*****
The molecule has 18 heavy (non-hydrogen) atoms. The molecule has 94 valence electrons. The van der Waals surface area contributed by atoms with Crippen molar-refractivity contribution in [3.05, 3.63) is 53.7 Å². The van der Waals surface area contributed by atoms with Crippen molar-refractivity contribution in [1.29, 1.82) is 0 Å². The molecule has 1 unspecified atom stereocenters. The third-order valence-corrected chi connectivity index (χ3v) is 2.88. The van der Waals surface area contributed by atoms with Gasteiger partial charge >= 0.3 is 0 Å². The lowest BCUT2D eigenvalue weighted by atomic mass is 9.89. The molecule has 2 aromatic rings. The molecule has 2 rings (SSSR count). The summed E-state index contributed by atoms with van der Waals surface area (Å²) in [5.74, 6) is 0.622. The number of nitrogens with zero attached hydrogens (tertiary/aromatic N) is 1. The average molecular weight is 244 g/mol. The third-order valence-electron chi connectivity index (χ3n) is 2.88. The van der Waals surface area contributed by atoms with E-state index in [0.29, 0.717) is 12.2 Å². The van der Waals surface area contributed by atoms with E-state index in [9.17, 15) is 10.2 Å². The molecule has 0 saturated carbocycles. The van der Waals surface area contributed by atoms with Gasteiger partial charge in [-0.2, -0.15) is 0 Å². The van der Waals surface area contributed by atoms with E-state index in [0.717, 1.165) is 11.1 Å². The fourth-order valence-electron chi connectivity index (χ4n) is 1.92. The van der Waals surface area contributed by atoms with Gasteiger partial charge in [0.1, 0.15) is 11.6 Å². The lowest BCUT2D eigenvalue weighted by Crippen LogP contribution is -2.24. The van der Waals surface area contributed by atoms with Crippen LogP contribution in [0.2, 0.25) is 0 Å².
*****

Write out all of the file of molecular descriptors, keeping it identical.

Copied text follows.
The molecule has 18 heavy (non-hydrogen) atoms. The molecule has 94 valence electrons. The van der Waals surface area contributed by atoms with Crippen molar-refractivity contribution in [3.05, 3.63) is 53.7 Å². The van der Waals surface area contributed by atoms with Crippen molar-refractivity contribution in [1.29, 1.82) is 0 Å². The molecule has 1 unspecified atom stereocenters. The third-order valence-corrected chi connectivity index (χ3v) is 2.88. The van der Waals surface area contributed by atoms with Gasteiger partial charge >= 0.3 is 0 Å². The lowest BCUT2D eigenvalue weighted by atomic mass is 9.89. The molecule has 2 aromatic rings. The molecule has 2 rings (SSSR count). The summed E-state index contributed by atoms with van der Waals surface area (Å²) in [5.74, 6) is 0.622. The number of nitrogens with zero attached hydrogens (tertiary/aromatic N) is 1. The average molecular weight is 244 g/mol. The third-order valence-electron chi connectivity index (χ3n) is 2.88. The van der Waals surface area contributed by atoms with E-state index in [0.29, 0.717) is 12.2 Å². The van der Waals surface area contributed by atoms with E-state index in [9.17, 15) is 10.2 Å². The molecule has 0 saturated carbocycles. The van der Waals surface area contributed by atoms with Gasteiger partial charge in [-0.2, -0.15) is 0 Å². The van der Waals surface area contributed by atoms with E-state index in [0.717, 1.165) is 11.1 Å². The fourth-order valence-electron chi connectivity index (χ4n) is 1.92. The van der Waals surface area contributed by atoms with Gasteiger partial charge in [0.1, 0.15) is 11.6 Å². The lowest BCUT2D eigenvalue weighted by Crippen LogP contribution is -2.24. The van der Waals surface area contributed by atoms with Crippen LogP contribution in [0.2, 0.25) is 0 Å².